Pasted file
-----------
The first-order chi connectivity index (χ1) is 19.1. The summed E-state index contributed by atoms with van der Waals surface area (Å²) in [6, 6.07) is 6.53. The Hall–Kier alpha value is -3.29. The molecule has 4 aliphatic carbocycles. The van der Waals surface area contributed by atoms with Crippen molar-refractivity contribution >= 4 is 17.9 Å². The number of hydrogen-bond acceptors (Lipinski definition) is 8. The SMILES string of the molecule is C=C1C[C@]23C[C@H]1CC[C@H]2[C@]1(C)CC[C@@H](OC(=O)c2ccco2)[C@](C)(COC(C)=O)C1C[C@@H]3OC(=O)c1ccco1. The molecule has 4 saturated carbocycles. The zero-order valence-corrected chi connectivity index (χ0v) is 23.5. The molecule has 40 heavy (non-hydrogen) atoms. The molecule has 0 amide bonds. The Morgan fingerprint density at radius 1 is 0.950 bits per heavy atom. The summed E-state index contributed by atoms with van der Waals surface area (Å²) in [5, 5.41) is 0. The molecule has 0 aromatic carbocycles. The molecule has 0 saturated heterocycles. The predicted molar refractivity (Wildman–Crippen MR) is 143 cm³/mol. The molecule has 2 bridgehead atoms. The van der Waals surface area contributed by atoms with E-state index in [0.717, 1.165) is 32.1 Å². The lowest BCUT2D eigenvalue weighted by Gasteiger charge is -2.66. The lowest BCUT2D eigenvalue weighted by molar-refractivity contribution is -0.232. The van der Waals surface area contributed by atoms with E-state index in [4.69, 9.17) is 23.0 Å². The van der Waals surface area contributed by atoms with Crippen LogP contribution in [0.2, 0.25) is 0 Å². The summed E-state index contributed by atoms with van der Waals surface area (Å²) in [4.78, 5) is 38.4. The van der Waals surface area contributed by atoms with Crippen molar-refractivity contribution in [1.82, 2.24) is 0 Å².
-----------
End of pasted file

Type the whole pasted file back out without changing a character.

The first-order chi connectivity index (χ1) is 19.1. The summed E-state index contributed by atoms with van der Waals surface area (Å²) in [6, 6.07) is 6.53. The Hall–Kier alpha value is -3.29. The molecule has 4 aliphatic carbocycles. The van der Waals surface area contributed by atoms with Crippen molar-refractivity contribution >= 4 is 17.9 Å². The number of hydrogen-bond acceptors (Lipinski definition) is 8. The SMILES string of the molecule is C=C1C[C@]23C[C@H]1CC[C@H]2[C@]1(C)CC[C@@H](OC(=O)c2ccco2)[C@](C)(COC(C)=O)C1C[C@@H]3OC(=O)c1ccco1. The molecule has 4 saturated carbocycles. The zero-order valence-corrected chi connectivity index (χ0v) is 23.5. The molecule has 40 heavy (non-hydrogen) atoms. The molecule has 0 amide bonds. The Morgan fingerprint density at radius 1 is 0.950 bits per heavy atom. The summed E-state index contributed by atoms with van der Waals surface area (Å²) in [5, 5.41) is 0. The molecule has 0 aromatic carbocycles. The molecule has 0 saturated heterocycles. The predicted molar refractivity (Wildman–Crippen MR) is 143 cm³/mol. The molecule has 2 bridgehead atoms. The van der Waals surface area contributed by atoms with E-state index in [0.717, 1.165) is 32.1 Å². The lowest BCUT2D eigenvalue weighted by Gasteiger charge is -2.66. The lowest BCUT2D eigenvalue weighted by molar-refractivity contribution is -0.232. The van der Waals surface area contributed by atoms with E-state index in [4.69, 9.17) is 23.0 Å². The van der Waals surface area contributed by atoms with Crippen LogP contribution in [0.2, 0.25) is 0 Å². The summed E-state index contributed by atoms with van der Waals surface area (Å²) in [4.78, 5) is 38.4. The van der Waals surface area contributed by atoms with Crippen molar-refractivity contribution in [1.82, 2.24) is 0 Å².